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Reading Labels: Meat and Poultry

Posted Mar 01 2011 8:00am

As a cook with a conscience, I keep evolving.

I like meat, but I want to know how the animals have been treated before cooking with them. My friends and family have a hard time understanding why I eat the way I do, but in the back of my mind, I know it’s the right thing to do. It makes me proud to know I am doing the right thing ethically, but it also comforts my soul in knowing that I am feeding my body the highest quality ingredients that I possibly can.

One of the most common emails that I receive on a weekly basis is from people looking for advice on how to choose sustainable and ethically raised meat and poultry.

1. When possible, buy meat from local farmers.

But first, find out how the animals are grazed, fed, and treated, because these factors affect the quality of meat that you eat.

2. Fortunately, Organic certification standards exist for meat and poultry products.

Organic

For farmers and ranchers to receive these certifications, their animals must graze on organic fields and eat 100% organic diets.  The animals must be raised from birth without the use of growth hormones or antibiotics. When shopping for meat or poultry products, look for the USDA Organic Seal.

If these products are not available, your next best choice is to find meat that comes from animals that are ethically raised and free of added growth hormones and antibiotics. It should be prominently displayed on the package, but if you have questions, be sure to ask your butcher. You should ask how the animal is fed, raised, aged, and butchered.

3. The term natural indicates how the animal was raised.


Naturally raised meat and poultry comes from animals that have been raised from birth without the use of growth hormones or antibiotics. There should also not be any animal byproducts in the animals feed.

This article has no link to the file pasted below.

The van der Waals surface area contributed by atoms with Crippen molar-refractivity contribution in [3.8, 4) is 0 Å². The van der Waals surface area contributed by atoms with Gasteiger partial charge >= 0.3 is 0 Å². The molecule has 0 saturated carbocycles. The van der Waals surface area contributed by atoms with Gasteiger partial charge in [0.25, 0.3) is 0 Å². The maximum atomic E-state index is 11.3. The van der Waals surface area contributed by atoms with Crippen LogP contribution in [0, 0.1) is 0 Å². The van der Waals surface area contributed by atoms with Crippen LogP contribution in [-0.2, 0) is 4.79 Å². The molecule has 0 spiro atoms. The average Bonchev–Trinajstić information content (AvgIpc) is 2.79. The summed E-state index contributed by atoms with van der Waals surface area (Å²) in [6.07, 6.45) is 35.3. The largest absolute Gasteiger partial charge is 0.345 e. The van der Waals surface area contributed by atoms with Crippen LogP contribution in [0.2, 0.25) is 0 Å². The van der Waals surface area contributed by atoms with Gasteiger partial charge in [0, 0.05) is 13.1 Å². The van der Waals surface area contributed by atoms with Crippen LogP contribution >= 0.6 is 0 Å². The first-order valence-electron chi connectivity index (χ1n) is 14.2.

4. Grass fed is a term used to signify livestock that have been raised from birth on a grass and/or forage diet.

In other words, grass fed livestock do not consume grains as part of their diet. Since the term “grass fed” only refers to the animals diet, it does not necessarily mean that the meat qualifies as natural or organic.

5. The term free range or cage free applies to chickens and in theory means something good for them.

However, the designation of “free range”  only means that a bird has spent a minimum of two and a half hours outside of its pen. It does not guarantee that the bird was organically or naturally raised or that it was humanely treated.

ASK QUESTIONS! Do not settle for something that doesn’t meet your standards!

6. Pasture raised refers to animals raised on open land, with space to graze and natural grasses to feed on.

These animals may spend time in corrals or enclosures, but they spend most of their lives in a natural environment.

So what do I buy?

Personally, I only buy grass fed beef. I’ve learned that if a rancher is putting putting enough effort into assuring that his cattle are on a strict diet of natural grasses, it is doubtful he is going to administer antibiotics or hormones to his animals. I buy my grass fed beef from the Whole Foods in Birmingham, AL and I know for a fact that they get their grass fed beef from White Oak Pastures .

How do I know?

I ask questions. When you are buying your meat and poultry, I highly suggest you do the same thing.

As for poultry, I normally buy organic or local from Whole Foods. I don’t really eat a lot of chicken, so paying a little bit more doesn’t bother me.

If you’re worried about the cost of buying quality meat and poultry, simply eat less of it. You don’t need to be eating meat everyday! By simply cutting down on your meat consumption, you’re going to cut down your grocery bill as well.

As always, if you have any questions, feel free to contact me !

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